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Grand Avenue Bridge

Grand Avenue Bridge

Medium Span

Grand Avenue in Glenwood Springs, Colo., has a grand new thoroughfare.

An aging and functionally obsolete bridge, a nine-span, 676-ftlong steel plate girder bridge constructed in 1953, carried SH82 over Interstate 70, the Colorado River, and Union Pacific Railroad (UPRR) lines before descending into the historic downtown business district of Glenwood Springs. It was one of only two crossings serving Glenwood Springs as well as other communities along the Roaring Fork River valley, including Aspen to the south.

The existing bridge had four roughly 9-ft-wide lanes that had effectively become a bottleneck. The bridge’s structural capacity didn’t meet current codes and it had limited shelf life remaining; simply widening it wouldn’t work. Opposition groups had successfully shut down a previous Colorado Department of Transportation (CDOT) replacement project. This time, CDOT made a concerted effort to improve the process by involving the designer, contractor, and public early in the design.

The project included changing the SH82 alignment over the bridge from straight to curved with a 625-ft radius. The new alignment and proposed intersections at the north end improved traffic flow at the SH82/I-70 interchange but made the new bridge geometrically challenging. The horizontal curvature resulted in the bridge crossing I-70, the river, and the railroad at varying degrees of skew. The north end of the bridge was tangent and required a flaring deck width to accommodate the changing lane requirements near the SH82/I-70 interchange. The profile also required a sharp vertical curve to get up and over the UPRR and then immediately begin the descent into downtown.

The new bridge had two distinct regions with significant variation in the required structure depths. A deeper structure of approximately 7 ft was required for the longer spans over the highway, river, and railroad, but a shallower structure of approximately 3 ft was required for the shorter downtown spans to allow adequate headroom for a planned pedestrian plaza under the bridge.

A five-span trapezoidal steel tub girder bridge using 6-ft deep girders was selected for the deeper, steel portion of the bridge (Unit 1), which included the main spans over the Glenwood Hot Springs Pool parking lot, a frontage road, I-70, the Colorado River, and UPRR. A tub shape with sloped sides provides a clean look, while also paying homage to the many steel and concrete tub/box girder structures supporting I-70 in nearby Glenwood Canyon. Tub girders also provide excellent torsional properties to efficiently handle the sharp curvature of the bridge. The tub girder section was optimized by using a narrower bottom flange (5 ft, 7 in. web to web) than had typically been used in Colorado. This, combined with recent enhancements in AASHTO LRFD Bridge Design Specifications regarding local flange buckling, helped achieve practical bottom flange thicknesses of 2 in. or less without longitudinal bottom flange stiffeners. The increased web-to-web spacing between adjacent tub girders did affect the deck design, but this proved to be relatively inconsequential when compared with an even web spacing.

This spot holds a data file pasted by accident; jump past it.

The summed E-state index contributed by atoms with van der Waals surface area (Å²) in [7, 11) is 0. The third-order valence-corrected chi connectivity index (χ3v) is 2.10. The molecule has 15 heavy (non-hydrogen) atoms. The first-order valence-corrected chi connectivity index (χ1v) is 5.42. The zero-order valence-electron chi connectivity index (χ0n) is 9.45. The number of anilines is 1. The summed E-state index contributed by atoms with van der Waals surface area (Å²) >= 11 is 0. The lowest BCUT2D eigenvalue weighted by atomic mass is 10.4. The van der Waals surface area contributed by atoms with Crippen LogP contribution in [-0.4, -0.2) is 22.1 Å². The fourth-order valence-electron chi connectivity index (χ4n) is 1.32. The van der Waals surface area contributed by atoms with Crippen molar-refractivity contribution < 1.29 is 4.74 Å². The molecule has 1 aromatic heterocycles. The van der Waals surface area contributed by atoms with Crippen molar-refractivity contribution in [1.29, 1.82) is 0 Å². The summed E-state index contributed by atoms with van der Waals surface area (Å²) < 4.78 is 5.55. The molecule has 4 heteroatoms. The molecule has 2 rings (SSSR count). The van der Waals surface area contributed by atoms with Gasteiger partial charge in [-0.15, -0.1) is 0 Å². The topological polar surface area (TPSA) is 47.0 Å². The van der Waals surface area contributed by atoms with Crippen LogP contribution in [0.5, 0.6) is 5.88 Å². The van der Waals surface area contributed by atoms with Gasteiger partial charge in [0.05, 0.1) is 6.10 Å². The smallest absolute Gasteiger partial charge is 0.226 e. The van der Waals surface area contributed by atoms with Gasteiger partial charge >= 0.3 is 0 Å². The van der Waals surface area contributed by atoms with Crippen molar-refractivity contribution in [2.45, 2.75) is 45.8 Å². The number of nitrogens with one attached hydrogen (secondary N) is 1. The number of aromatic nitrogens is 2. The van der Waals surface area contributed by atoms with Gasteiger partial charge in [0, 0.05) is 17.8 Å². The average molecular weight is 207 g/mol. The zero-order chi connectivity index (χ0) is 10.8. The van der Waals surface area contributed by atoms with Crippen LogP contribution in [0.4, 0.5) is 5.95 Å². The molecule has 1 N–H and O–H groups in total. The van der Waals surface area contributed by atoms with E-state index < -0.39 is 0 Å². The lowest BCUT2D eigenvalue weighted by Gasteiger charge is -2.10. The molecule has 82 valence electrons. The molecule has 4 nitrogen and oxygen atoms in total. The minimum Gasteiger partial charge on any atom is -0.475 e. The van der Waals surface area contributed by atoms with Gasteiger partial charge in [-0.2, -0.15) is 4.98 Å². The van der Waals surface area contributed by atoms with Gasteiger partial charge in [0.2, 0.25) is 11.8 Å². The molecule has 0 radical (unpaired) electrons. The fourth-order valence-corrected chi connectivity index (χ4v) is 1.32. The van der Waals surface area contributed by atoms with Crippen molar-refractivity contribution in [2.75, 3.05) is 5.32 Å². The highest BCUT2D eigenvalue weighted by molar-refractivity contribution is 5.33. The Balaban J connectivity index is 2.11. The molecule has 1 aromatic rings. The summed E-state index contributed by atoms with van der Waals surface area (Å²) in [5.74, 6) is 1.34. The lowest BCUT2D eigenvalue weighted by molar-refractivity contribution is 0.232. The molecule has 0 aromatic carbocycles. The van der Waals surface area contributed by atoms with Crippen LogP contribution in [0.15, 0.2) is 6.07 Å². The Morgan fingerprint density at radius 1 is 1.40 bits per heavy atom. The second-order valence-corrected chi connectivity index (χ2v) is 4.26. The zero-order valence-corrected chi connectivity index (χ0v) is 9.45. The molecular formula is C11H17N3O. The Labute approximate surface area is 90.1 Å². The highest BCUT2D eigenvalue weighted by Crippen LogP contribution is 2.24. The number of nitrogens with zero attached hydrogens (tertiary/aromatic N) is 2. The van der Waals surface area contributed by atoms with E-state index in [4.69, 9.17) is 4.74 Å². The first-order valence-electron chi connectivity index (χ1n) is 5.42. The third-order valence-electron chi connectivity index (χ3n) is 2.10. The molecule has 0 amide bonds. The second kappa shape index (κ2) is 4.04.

The originally planned four tub girder lines eventually dropped to three, resulting in fewer members to fabricate and erect and a maximum web-to-web spacing of 18.6 ft at the flared north end of the bridge. In addition, a refined deck analysis led to a reasonable deck thickness and reinforcement in this region. The contractor attached a temporary floor beam/stringer system from the tub girders to form the widest deck spans in the flared region. This proved more cost-effective than adding another girder line, which would have otherwise been required to accommodate standard deck forming systems in the flared region.

The reduction in girder lines also resulted in increased top flange lateral bracing demands, especially in the flared region. After a study comparing Warren and Pratt truss layouts, the team concluded the Pratt truss was most optimal for this bridge. The Warren truss design would have resulted in larger diagonal member forces in compression, which would have required larger diagonal members and the use of gusset plates at the flange connections. By comparison, the Pratt truss allowed strategic changes in diagonal member orientation to balance the member forces in either compression or tension while mitigating the magnitude of the diagonal member connection forces. The result was reasonable diagonal member sizes and direct connections to the top flange, and no gusset plates were needed.

Project Team

  • Steel Fabricator: W&W | AFCO Steel, San Angelo, Texas *AISC MEMBER* *AISC CERTIFIED*

  • Steel erector: Pioneer Steel Inc., New Castle, Colo. *AISC CERTIFIED*

  • Steel detailer: ABS Structural, Melbourne, Fla. *AISC MEMBER*

  • Engineer: RS&H, Inc., Greenwood Village, Colo.

  • General contractor: Granite/RLW Joint Venture, Glenwood Springs, Colo.

  • Owner: Colorado Department of Transportation - Region 3, Grand Junction, Colo.


Year Awarded:


Year Completed:



Glenwood Springs, Colo.

Award Class:

Medium Span

Award Type:

National Award


Structure Type:

Tub Girder

Coating System:

Weathering Steel

Span Length (ft):

169 - 173 - 174.5 - 170 - 94

Structure Length (ft):


Average Deck Width (ft):


Steel Weight/Deck Area (lb/ft²):


Amount of Steel (tons):


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